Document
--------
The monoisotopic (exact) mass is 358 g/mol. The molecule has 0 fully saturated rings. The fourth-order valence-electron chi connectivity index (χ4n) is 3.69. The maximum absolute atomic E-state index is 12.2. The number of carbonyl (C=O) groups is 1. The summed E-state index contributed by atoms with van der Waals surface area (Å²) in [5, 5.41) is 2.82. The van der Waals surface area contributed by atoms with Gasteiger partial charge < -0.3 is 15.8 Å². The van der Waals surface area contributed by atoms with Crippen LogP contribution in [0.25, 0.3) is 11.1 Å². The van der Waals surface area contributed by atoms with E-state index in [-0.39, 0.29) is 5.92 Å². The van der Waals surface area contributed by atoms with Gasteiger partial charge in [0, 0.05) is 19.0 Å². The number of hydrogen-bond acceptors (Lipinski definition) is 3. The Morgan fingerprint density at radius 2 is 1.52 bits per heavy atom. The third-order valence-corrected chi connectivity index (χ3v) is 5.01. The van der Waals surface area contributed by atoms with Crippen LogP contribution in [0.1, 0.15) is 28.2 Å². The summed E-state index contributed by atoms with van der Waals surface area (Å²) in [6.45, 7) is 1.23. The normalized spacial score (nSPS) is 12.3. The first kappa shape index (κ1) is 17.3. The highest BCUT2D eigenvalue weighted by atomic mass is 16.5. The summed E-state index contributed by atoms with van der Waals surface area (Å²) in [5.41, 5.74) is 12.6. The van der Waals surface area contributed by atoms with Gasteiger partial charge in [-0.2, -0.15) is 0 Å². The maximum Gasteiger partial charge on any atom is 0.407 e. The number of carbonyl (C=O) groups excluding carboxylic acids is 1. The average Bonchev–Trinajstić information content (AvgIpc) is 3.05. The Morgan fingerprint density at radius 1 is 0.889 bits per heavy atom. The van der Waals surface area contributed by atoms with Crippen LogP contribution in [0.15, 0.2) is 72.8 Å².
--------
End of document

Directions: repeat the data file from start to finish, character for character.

The monoisotopic (exact) mass is 358 g/mol. The molecule has 0 fully saturated rings. The fourth-order valence-electron chi connectivity index (χ4n) is 3.69. The maximum absolute atomic E-state index is 12.2. The number of carbonyl (C=O) groups is 1. The summed E-state index contributed by atoms with van der Waals surface area (Å²) in [5, 5.41) is 2.82. The van der Waals surface area contributed by atoms with Gasteiger partial charge < -0.3 is 15.8 Å². The van der Waals surface area contributed by atoms with Crippen LogP contribution in [0.25, 0.3) is 11.1 Å². The van der Waals surface area contributed by atoms with E-state index in [-0.39, 0.29) is 5.92 Å². The van der Waals surface area contributed by atoms with Gasteiger partial charge in [0, 0.05) is 19.0 Å². The number of hydrogen-bond acceptors (Lipinski definition) is 3. The Morgan fingerprint density at radius 2 is 1.52 bits per heavy atom. The third-order valence-corrected chi connectivity index (χ3v) is 5.01. The van der Waals surface area contributed by atoms with Crippen LogP contribution in [0.1, 0.15) is 28.2 Å². The summed E-state index contributed by atoms with van der Waals surface area (Å²) in [6.45, 7) is 1.23. The normalized spacial score (nSPS) is 12.3. The first kappa shape index (κ1) is 17.3. The highest BCUT2D eigenvalue weighted by atomic mass is 16.5. The summed E-state index contributed by atoms with van der Waals surface area (Å²) in [5.41, 5.74) is 12.6. The van der Waals surface area contributed by atoms with Gasteiger partial charge in [-0.2, -0.15) is 0 Å². The maximum Gasteiger partial charge on any atom is 0.407 e. The number of carbonyl (C=O) groups excluding carboxylic acids is 1. The average Bonchev–Trinajstić information content (AvgIpc) is 3.05. The Morgan fingerprint density at radius 1 is 0.889 bits per heavy atom. The van der Waals surface area contributed by atoms with Crippen LogP contribution in [0.15, 0.2) is 72.8 Å².